[15] The implication of adopting the ordinary, literal meaning of the words of the Order is that the prescription period is two years plus sixty days. It is inconsequential whether the last day falls on a Sunday or public holiday. The effect of this approach is to ignore the statutory method provided for in Sections 49 (1) (b) and (2) and Section 50 which clearly provide that the doing of any act or institution of proceedings is on time if done on the day following a prescribed day where the latter falls on either a Sunday or public holiday. I am persuaded that in casu the statutory method cannot be ignored. The dicta in Mokhethi supra are irrelevant where the expiry date falls on a Sunday or public holiday. In this regard it is important to note that both the civilian and the statutory methods apply: the civil method in respect of the two-year period of prescription and the statutory method in respect of the sixty day period of interruption.

Application of law to facts

[16] Since the civilian method applies to the two years prescription under the Order, the two years prescription period must be reckoned from the date of the accident (15th July 2011) but up to 14th July 2013. When the claim was lodged on 26 June 2013, thereby suspending the running of the two years by sixty days to be computed under the statutory method, nineteen (19) days remained for the two year period to run its course. When the sixty days suspension period ended on 25th August 2013, a further day, which is 26th August, had to be added to give the insurer the full sixty days to investigate the claim because 25th August 2013 was a Sunday. The remaining nineteen days started to run from 27th August until 14th September 2013.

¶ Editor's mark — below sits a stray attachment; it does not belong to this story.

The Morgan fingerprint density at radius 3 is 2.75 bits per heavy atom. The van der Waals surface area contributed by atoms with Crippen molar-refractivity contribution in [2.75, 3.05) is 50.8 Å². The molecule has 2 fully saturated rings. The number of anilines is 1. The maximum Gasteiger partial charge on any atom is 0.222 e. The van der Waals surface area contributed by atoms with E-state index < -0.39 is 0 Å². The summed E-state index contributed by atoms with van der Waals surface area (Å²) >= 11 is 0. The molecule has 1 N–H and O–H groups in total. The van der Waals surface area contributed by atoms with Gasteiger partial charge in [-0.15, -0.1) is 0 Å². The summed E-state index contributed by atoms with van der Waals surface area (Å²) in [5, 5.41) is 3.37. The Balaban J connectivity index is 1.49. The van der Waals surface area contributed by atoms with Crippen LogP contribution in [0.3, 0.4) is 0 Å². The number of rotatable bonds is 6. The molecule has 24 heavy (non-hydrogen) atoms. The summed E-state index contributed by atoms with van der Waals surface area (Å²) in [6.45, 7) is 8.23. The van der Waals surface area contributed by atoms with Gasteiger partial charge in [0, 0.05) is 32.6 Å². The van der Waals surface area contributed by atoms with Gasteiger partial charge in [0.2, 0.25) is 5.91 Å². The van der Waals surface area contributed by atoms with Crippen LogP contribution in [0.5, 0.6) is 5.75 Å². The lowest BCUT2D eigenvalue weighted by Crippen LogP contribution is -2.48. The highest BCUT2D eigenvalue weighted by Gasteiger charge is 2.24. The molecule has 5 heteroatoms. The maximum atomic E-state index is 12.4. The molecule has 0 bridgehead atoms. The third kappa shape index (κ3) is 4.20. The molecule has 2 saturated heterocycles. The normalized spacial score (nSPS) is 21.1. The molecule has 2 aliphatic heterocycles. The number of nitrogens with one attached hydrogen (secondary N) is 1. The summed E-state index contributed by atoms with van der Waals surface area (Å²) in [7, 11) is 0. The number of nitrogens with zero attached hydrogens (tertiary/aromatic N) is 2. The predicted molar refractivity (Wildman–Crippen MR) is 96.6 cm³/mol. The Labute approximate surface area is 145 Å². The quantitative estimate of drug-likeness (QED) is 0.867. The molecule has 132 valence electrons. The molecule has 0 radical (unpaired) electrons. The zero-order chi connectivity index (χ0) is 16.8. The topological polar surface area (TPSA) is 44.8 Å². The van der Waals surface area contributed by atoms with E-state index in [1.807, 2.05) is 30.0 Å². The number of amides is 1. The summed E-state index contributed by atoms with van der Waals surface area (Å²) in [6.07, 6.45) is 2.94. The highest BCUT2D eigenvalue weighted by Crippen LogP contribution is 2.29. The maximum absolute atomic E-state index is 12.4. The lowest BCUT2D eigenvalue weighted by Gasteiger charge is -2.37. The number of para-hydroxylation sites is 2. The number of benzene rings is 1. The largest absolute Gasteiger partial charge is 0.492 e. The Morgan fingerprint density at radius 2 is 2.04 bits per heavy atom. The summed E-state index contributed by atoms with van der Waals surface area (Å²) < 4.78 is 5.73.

[17] As the appellant’s claim was lodged nineteen days before the expiry of two year prescription period, these are the days which are affected by the sixty days suspension period. Their suspension expired on Monday 26th August 2013 because of the addition of an extra day under section 49 (2) of the Interpretation Act, as I have explained above. It is only thereafter that the appellant’s action became enforceable within a period of the remaining nineteen days. Before the 27th August, the appellant’s summons to enforce payment of the claim, if it were to be served before the expiry of the investigation period, would not have been enforceable: Lesotho National Insurance Company v. Sekhesa LAC (1995-1999) 26.

[18] From the aforegoing, when the appellant’s summons were served on the respondent on 13th September 2013, the two years period within which to enforce her right to claim had not expired. I would, therefore, uphold the appellant’s argument that the action for damages was instituted in time and reject the respondent’s argument to the contrary.

[19] This appeal is the first in which the applicability of the two methods is crisply in issue and need to be decided by this Court. It is my considered opinion that in so deciding we should reiterate the principle that computation of period in Acts of Parliament is by the civilian method, except where the statutory method applies in respect of periods expressed in days.

[20] The other matter raised in the second ground of appeal is that the court a quo failed to even consider the sixty days suspensive effect on the prescription period. That this is patently so appears in para [17] of the judgment as shown in para [5] above.


[21] The result is that this appeal succeeds. The following order is made:


  1. The appeal is upheld.

2. The order of the court a quo is altered to read:

“Special plea is dismissed.”

3. The respondent is to pay the appellant’s costs on appeal.



JUSTICE OF APPEAL (ex-officio)

I agree ___________________



I agree _____________________



For the Appellants: M. Tau-Thabane (with L.M.A. Lephatsa)

Instructed by Mofolo, Tau-Thabane & Co., Maseru

For the Respondent: Adv. P.J. Loubser

Instructed by Webber Newdigate, Maseru